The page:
Policing Bill soars through Commons – Rejoiner protester set to finally be silenced

Kill The Bill protesters gather at Westfield London

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Home Secretary Priti Patel’s Police, Crime, Sentencing and Courts Bill was backed by MPs at its final stage in the Commons by 365 votes to 265. It will now be considered by the House of Lords.

The legislation looks to make a range of sweeping changes to existing legislation including introducing longer sentences for child killers and those who cause death on the road, stricter jail terms for serious violent and sexual offenders, and an expansion of child sex abuse laws.

If it comes into law the Bill will also allow time and noise limits to be imposed on protests.

Those breaching orders facing a fine or even a jail sentence.

It means Mr Bray’s one man anti-Brexit campaign, which has taken place outside Parliament on an almost daily basis for the past five years, could soon be forced to stop.

MPs and Parliamentary staff have complained Mr Bray’s loud music and chants through a megaphone have made working in Westminster almost unbearable.

The fierce campaigner was once again today protesting outside the Commons while MPs inside voted on legislation that will likely put a stop to his antics.

Those in the Parliament buildings were treated to the disco song Macarena and popular socialist anthem Solidarity Forever blasting from the campaigner’s speakers this afternoon.

Ahead of today’s vote the Rejoiner and 2019 Liberal Democrat election candidate said the Bill risked undermining the right to free speech.

“Whatever your views are the right to protest is not for a government to take away,” he wrote on social media on Sunday night.

Opposition MPs and some backbench Conservatives said the Bill “went too far”.

Shadow Home Office minister Sarah Jones said: “The new measures in the Bill target protesters for being too noisy and causing serious unease or serious annoyance.”

Ms Jones added: “The point of protest is to capture attention, protests are noisy, sometimes they are annoying, but they are as fundamental to our democracy as our Parliament.”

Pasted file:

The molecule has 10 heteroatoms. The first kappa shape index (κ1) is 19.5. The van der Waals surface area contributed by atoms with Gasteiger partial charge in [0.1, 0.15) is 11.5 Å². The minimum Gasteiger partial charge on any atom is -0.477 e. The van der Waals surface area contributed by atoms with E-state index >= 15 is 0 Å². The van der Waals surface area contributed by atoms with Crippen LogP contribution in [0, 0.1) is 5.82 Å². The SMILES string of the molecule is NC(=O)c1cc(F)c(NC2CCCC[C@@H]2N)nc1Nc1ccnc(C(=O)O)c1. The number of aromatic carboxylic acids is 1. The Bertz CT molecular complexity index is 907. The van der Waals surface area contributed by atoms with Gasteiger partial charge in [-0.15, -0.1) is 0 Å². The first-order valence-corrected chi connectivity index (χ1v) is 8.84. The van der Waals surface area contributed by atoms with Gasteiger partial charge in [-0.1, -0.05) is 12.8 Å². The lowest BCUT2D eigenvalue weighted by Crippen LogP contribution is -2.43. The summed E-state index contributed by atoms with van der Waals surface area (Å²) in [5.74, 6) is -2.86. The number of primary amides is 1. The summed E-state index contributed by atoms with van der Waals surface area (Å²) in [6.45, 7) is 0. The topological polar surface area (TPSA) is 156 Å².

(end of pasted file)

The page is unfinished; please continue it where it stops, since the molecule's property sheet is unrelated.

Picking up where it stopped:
Conservative former Cabinet minister David Davis agreed, noting: “It was clearly a breach of the normal reasoning behind a demonstration when somebody glues themselves to a train with the direct intention of inconveniencing everybody else, but demonstrations do lead to inconvenience.”

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Speaking in the Commons, Home Office minister Victoria Atkins defended the measures and said they would only be used when necessary.

She said: “The Bill does not stop the freedom to demonstrate. It balances that freedom against the rights and liberties of others.”

She added: “It will continue to be the case that the police attach conditions to only a small proportion of protests and just to put this in context, in a three-month period earlier this year the NPCC (National Police Chiefs’ Council) assessed that out of more than 2,500 protests no more than a dozen had conditions attached to them.”

Almost 600,000 people signed a petition opposing proposals for an “oppressive” policing Bill.

The signatures handed to Government show the “scale of dissent” and “strength” of public feeling against the Police, Crime, Sentencing and Courts Bill, according to campaign groups.

Representatives of 38 Degrees, 350.org, Friends of the Earth, Global Justice Now, Greenpeace, Liberty, SumOfUs and Tipping Point delivered the petition to the Home Secretary, Priti Patel, and Justice Secretary, Robert Buckland, on Monday ahead of the draft legislation being voted on.

An amendment that attempted to strip curbs on protests out of the Bill was easily defeated earlier today.

The Liberal Democrats provision, supported by several Labour backbenchers, was rejected by 354 votes to 273 – majority 81.

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